This week, I finished my 4-week improv class at the PIT – People’s Improv Theatre. I signed up for the Level Zero – The Joy of Improv class, because, truth be told, Improv TERRIFIES me. The Level Zero is a no-pressure, introduction class, with no performance. Since Level One (and higher) is 8 weeks long, and has a performance at the end, I thought Level Zero would be perfect for my skill and confidence level.
Improv has always really intimidated me as a performer, because I have always felt a lot of pressure to be funny, and I’m not usually good with thinking on my feet. Even as a child, playing make-believe with my friends, I always said, “Let’s pretend….” rather than just jumping in and pretending. It was my way of making sure we were all on the same page about what we were going to do before we actually did it. In improv, you don’t get that option. You’re given a suggestion, a prompt, a rule, whatever, and you jump in and start saying stuff. Well, but, what if nobody else is on the same wavelength as me, and I look like an idiot? Or what if I can’t figure out how to jump in and riff off of what somebody else did or said? Or what if…. You see? Big, scary What Ifs all over the place. So, I signed up for the beginner level class.
Over the 4 weeks, we did a lot of different games and exercises, some of which I remembered from high school, and most of which I really enjoyed. We talked about the idea of having each other’s back, trusting yourself, and just having fun. We talked about how comedy comes from truth, and how if you think something is funny, chances are somebody else does, too.
I’m still nervous about improv, but I am better about trusting myself to go with my instincts, and see what happens. And I plan to take Level One in the coming weeks. I think that my training from Level Zero will allow me to enter Level One with more confidence, and have more fun while I’m learning.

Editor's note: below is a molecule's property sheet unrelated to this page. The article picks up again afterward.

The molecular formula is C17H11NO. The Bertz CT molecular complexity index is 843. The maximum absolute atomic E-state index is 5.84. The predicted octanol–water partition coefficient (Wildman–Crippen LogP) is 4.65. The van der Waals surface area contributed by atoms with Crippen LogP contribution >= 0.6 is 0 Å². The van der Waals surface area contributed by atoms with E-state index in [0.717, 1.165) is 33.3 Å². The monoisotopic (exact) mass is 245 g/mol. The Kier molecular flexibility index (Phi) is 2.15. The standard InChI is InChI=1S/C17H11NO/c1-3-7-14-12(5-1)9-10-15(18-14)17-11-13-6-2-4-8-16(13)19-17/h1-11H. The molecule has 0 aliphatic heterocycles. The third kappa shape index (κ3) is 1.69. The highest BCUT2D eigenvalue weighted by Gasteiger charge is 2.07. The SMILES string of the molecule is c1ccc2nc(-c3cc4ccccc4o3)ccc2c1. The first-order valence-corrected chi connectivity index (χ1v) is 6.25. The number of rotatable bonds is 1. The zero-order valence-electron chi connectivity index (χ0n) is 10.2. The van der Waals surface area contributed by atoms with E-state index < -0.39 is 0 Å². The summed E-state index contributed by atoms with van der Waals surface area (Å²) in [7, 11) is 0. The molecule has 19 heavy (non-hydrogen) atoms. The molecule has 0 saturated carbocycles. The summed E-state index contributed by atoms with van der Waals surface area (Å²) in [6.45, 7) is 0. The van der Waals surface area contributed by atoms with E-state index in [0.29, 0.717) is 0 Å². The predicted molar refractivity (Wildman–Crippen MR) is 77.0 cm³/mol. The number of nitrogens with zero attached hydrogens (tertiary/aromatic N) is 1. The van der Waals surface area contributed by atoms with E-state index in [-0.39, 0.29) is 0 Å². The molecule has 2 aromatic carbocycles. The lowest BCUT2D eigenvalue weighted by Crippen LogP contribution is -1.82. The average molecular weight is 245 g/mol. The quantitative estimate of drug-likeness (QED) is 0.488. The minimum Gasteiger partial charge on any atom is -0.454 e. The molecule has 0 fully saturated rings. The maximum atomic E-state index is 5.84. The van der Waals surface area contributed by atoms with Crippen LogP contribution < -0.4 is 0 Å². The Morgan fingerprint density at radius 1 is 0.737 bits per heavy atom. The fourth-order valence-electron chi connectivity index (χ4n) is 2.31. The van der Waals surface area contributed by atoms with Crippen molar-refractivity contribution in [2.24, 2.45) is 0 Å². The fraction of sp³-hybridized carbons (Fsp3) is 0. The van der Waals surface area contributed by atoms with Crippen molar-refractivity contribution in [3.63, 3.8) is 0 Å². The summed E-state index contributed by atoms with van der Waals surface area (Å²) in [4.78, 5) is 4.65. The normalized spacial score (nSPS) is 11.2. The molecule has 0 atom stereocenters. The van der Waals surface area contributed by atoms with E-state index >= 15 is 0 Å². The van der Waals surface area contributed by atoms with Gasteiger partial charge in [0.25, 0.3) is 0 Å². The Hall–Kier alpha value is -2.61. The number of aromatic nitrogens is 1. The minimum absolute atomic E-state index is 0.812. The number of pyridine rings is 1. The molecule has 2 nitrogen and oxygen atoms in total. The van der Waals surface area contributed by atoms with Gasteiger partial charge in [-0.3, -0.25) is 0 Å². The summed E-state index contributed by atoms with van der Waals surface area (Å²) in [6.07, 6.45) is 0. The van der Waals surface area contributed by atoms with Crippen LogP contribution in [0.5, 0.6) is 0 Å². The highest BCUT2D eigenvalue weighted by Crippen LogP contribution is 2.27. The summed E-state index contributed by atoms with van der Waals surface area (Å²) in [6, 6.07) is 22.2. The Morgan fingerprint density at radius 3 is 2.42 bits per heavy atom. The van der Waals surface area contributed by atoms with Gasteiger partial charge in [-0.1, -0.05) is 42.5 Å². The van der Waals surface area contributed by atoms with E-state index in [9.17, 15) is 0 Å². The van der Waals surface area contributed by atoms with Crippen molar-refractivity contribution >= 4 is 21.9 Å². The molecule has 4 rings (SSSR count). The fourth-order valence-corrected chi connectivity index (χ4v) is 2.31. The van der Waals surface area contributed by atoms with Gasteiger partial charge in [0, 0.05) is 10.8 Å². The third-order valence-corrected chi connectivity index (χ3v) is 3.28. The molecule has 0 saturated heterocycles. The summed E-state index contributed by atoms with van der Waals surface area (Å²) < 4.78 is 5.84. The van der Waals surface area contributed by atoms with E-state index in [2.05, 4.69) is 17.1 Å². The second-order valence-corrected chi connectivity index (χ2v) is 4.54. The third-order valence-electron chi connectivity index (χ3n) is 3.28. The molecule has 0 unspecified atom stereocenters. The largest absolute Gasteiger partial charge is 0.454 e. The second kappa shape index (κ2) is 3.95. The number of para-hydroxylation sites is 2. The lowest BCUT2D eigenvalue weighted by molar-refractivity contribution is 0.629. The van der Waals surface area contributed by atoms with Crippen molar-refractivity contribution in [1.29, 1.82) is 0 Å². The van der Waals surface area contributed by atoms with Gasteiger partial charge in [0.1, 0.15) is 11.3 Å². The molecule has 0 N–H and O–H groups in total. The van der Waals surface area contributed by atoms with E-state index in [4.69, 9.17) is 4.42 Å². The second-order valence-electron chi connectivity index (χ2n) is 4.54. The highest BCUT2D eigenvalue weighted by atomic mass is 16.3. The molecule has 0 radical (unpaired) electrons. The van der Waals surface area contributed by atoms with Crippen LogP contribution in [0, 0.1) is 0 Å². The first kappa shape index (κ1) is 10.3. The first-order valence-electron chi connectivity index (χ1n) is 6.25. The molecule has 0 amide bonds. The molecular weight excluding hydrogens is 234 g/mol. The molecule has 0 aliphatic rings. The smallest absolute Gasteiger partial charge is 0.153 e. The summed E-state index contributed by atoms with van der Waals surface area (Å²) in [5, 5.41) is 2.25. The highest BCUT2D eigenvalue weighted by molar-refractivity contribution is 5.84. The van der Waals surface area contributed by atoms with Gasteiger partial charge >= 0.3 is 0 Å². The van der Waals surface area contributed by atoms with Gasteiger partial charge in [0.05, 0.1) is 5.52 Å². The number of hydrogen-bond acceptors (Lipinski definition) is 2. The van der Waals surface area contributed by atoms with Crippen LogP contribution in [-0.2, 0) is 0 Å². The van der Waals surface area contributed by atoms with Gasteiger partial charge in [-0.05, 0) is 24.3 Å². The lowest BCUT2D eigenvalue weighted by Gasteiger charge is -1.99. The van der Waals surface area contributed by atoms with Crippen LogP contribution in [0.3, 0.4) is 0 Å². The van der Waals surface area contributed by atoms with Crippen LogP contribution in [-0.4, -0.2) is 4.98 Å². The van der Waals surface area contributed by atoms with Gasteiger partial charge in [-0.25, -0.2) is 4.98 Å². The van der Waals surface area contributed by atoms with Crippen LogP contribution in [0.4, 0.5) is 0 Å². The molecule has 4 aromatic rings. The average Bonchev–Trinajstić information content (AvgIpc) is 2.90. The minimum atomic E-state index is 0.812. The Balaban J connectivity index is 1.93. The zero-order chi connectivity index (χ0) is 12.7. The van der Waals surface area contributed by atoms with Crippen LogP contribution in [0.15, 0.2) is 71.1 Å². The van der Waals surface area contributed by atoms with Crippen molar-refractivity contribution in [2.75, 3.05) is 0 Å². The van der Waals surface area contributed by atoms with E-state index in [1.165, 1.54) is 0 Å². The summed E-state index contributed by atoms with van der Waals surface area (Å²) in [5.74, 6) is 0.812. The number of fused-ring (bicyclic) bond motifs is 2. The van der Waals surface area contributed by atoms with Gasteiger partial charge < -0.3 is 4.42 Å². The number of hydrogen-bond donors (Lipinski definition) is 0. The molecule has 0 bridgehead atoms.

I’ve come to the conclusion that Improvisation should be an integral part of every actor’s training. Not because everyone should aspire to a career as an improviser, and star on the next iteration of “Whose Line Is It Anyway?” But because improvisation training is applicable to everything you do as an actor. When I say it should be integral to every actor’s training, I don’t mean that every student in an Acting program needs to take one semester of beginning-level improv as part of their degree requirements. I mean every student in an Acting program needs to take one semester of sequential improv training per year as part of their degree requirements. And professional actors who aren’t in school — GET YOURSELF IN AN IMPROV CLASS. Even if you don’t consider yourself an “improviser,” improv training will help you so much in your acting career. It teaches you to trust your instincts, be confident in yourself as a performer, and work well with other people. I look forward to starting my next class, and building on the skills I’ve already learned. Maybe I’ll see you in class? 😉